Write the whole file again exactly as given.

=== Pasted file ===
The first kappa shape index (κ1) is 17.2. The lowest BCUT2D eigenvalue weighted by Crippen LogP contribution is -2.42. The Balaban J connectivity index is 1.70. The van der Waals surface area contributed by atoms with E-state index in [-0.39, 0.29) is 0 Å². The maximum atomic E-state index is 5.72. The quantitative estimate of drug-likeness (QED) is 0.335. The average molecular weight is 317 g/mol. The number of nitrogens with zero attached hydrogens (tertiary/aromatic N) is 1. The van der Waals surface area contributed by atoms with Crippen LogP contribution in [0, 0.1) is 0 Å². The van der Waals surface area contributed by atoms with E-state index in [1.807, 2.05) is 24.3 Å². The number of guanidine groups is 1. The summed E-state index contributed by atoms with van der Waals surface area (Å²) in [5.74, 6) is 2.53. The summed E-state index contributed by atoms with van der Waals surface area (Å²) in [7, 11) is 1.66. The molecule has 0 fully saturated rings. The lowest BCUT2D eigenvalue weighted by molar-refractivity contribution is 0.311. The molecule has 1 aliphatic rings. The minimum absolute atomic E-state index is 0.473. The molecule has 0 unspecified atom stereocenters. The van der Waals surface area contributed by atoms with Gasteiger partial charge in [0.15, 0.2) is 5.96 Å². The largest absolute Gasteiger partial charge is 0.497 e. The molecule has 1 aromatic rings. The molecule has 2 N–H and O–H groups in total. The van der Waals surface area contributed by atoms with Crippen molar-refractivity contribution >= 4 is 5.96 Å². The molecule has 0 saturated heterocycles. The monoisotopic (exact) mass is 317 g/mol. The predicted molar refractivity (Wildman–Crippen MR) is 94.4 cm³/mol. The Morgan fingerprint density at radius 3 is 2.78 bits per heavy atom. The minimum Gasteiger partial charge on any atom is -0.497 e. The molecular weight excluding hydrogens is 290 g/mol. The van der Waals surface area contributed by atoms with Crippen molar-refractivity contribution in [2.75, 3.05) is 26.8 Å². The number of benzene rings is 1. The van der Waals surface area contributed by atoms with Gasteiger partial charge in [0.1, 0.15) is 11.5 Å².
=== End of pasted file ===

The first kappa shape index (κ1) is 17.2. The lowest BCUT2D eigenvalue weighted by Crippen LogP contribution is -2.42. The Balaban J connectivity index is 1.70. The van der Waals surface area contributed by atoms with E-state index in [-0.39, 0.29) is 0 Å². The maximum atomic E-state index is 5.72. The quantitative estimate of drug-likeness (QED) is 0.335. The average molecular weight is 317 g/mol. The number of nitrogens with zero attached hydrogens (tertiary/aromatic N) is 1. The van der Waals surface area contributed by atoms with Crippen LogP contribution in [0, 0.1) is 0 Å². The van der Waals surface area contributed by atoms with E-state index in [1.807, 2.05) is 24.3 Å². The number of guanidine groups is 1. The summed E-state index contributed by atoms with van der Waals surface area (Å²) in [5.74, 6) is 2.53. The summed E-state index contributed by atoms with van der Waals surface area (Å²) in [7, 11) is 1.66. The molecule has 0 fully saturated rings. The lowest BCUT2D eigenvalue weighted by molar-refractivity contribution is 0.311. The molecule has 1 aliphatic rings. The minimum absolute atomic E-state index is 0.473. The molecule has 0 unspecified atom stereocenters. The van der Waals surface area contributed by atoms with Gasteiger partial charge in [0.15, 0.2) is 5.96 Å². The largest absolute Gasteiger partial charge is 0.497 e. The molecule has 1 aromatic rings. The molecule has 2 N–H and O–H groups in total. The van der Waals surface area contributed by atoms with Crippen molar-refractivity contribution >= 4 is 5.96 Å². The molecule has 0 saturated heterocycles. The monoisotopic (exact) mass is 317 g/mol. The predicted molar refractivity (Wildman–Crippen MR) is 94.4 cm³/mol. The Morgan fingerprint density at radius 3 is 2.78 bits per heavy atom. The minimum Gasteiger partial charge on any atom is -0.497 e. The molecular weight excluding hydrogens is 290 g/mol. The van der Waals surface area contributed by atoms with Crippen molar-refractivity contribution in [2.75, 3.05) is 26.8 Å². The number of benzene rings is 1. The van der Waals surface area contributed by atoms with Gasteiger partial charge in [0.1, 0.15) is 11.5 Å².